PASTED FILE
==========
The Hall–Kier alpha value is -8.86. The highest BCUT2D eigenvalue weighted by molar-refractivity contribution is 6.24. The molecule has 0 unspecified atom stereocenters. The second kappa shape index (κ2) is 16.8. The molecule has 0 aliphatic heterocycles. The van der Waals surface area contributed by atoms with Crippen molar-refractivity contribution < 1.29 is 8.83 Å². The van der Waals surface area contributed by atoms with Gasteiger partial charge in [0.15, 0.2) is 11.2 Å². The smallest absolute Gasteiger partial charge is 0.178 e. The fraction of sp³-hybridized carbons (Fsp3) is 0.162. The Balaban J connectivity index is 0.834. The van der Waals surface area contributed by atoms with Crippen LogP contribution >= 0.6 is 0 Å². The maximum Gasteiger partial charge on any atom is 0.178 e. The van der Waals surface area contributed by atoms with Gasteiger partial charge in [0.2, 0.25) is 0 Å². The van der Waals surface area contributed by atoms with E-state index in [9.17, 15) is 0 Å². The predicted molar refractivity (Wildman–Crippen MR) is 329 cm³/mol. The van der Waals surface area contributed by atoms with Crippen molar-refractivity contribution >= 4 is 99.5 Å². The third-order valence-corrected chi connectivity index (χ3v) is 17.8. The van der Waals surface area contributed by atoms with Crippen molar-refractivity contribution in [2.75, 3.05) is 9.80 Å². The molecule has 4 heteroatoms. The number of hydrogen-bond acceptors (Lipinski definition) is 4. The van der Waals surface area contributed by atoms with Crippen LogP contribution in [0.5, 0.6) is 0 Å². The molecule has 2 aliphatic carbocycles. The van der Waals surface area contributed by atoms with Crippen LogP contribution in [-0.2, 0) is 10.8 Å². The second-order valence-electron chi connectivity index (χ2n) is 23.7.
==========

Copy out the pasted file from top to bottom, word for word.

The Hall–Kier alpha value is -8.86. The highest BCUT2D eigenvalue weighted by molar-refractivity contribution is 6.24. The molecule has 0 unspecified atom stereocenters. The second kappa shape index (κ2) is 16.8. The molecule has 0 aliphatic heterocycles. The van der Waals surface area contributed by atoms with Crippen molar-refractivity contribution < 1.29 is 8.83 Å². The van der Waals surface area contributed by atoms with Gasteiger partial charge in [0.15, 0.2) is 11.2 Å². The smallest absolute Gasteiger partial charge is 0.178 e. The fraction of sp³-hybridized carbons (Fsp3) is 0.162. The Balaban J connectivity index is 0.834. The van der Waals surface area contributed by atoms with Crippen LogP contribution >= 0.6 is 0 Å². The maximum Gasteiger partial charge on any atom is 0.178 e. The van der Waals surface area contributed by atoms with Gasteiger partial charge in [0.2, 0.25) is 0 Å². The van der Waals surface area contributed by atoms with E-state index in [9.17, 15) is 0 Å². The predicted molar refractivity (Wildman–Crippen MR) is 329 cm³/mol. The van der Waals surface area contributed by atoms with Crippen molar-refractivity contribution >= 4 is 99.5 Å². The third-order valence-corrected chi connectivity index (χ3v) is 17.8. The van der Waals surface area contributed by atoms with Crippen molar-refractivity contribution in [2.75, 3.05) is 9.80 Å². The molecule has 4 heteroatoms. The number of hydrogen-bond acceptors (Lipinski definition) is 4. The van der Waals surface area contributed by atoms with Crippen LogP contribution in [0.5, 0.6) is 0 Å². The molecule has 2 aliphatic carbocycles. The van der Waals surface area contributed by atoms with Crippen LogP contribution in [-0.2, 0) is 10.8 Å². The second-order valence-electron chi connectivity index (χ2n) is 23.7.